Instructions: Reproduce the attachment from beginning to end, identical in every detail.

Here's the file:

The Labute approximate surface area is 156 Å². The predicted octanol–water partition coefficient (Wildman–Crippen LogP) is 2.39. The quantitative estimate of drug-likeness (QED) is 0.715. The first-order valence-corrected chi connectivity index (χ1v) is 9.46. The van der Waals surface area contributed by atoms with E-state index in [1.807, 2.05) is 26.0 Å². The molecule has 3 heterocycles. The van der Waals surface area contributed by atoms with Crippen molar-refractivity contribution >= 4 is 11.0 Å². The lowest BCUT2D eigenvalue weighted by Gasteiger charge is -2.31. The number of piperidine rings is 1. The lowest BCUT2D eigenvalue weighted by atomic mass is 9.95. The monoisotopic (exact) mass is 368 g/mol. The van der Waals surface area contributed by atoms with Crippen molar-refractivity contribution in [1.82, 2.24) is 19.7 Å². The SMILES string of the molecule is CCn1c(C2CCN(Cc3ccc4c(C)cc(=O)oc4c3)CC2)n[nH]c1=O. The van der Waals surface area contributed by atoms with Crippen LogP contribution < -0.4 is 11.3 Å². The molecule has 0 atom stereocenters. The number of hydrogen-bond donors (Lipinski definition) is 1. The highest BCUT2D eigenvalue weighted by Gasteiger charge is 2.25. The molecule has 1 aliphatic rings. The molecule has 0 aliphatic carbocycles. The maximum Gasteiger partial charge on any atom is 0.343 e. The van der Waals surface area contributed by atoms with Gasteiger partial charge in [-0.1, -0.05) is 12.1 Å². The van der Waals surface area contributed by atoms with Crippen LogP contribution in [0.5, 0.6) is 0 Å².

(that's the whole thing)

The Labute approximate surface area is 156 Å². The predicted octanol–water partition coefficient (Wildman–Crippen LogP) is 2.39. The quantitative estimate of drug-likeness (QED) is 0.715. The first-order valence-corrected chi connectivity index (χ1v) is 9.46. The van der Waals surface area contributed by atoms with E-state index in [1.807, 2.05) is 26.0 Å². The molecule has 3 heterocycles. The van der Waals surface area contributed by atoms with Crippen molar-refractivity contribution >= 4 is 11.0 Å². The lowest BCUT2D eigenvalue weighted by Gasteiger charge is -2.31. The number of piperidine rings is 1. The lowest BCUT2D eigenvalue weighted by atomic mass is 9.95. The monoisotopic (exact) mass is 368 g/mol. The van der Waals surface area contributed by atoms with Crippen molar-refractivity contribution in [1.82, 2.24) is 19.7 Å². The SMILES string of the molecule is CCn1c(C2CCN(Cc3ccc4c(C)cc(=O)oc4c3)CC2)n[nH]c1=O. The van der Waals surface area contributed by atoms with Crippen LogP contribution < -0.4 is 11.3 Å². The molecule has 0 atom stereocenters. The number of hydrogen-bond donors (Lipinski definition) is 1. The highest BCUT2D eigenvalue weighted by Gasteiger charge is 2.25. The molecule has 1 aliphatic rings. The molecule has 0 aliphatic carbocycles. The maximum Gasteiger partial charge on any atom is 0.343 e. The van der Waals surface area contributed by atoms with Gasteiger partial charge in [-0.1, -0.05) is 12.1 Å². The van der Waals surface area contributed by atoms with Crippen LogP contribution in [0.5, 0.6) is 0 Å².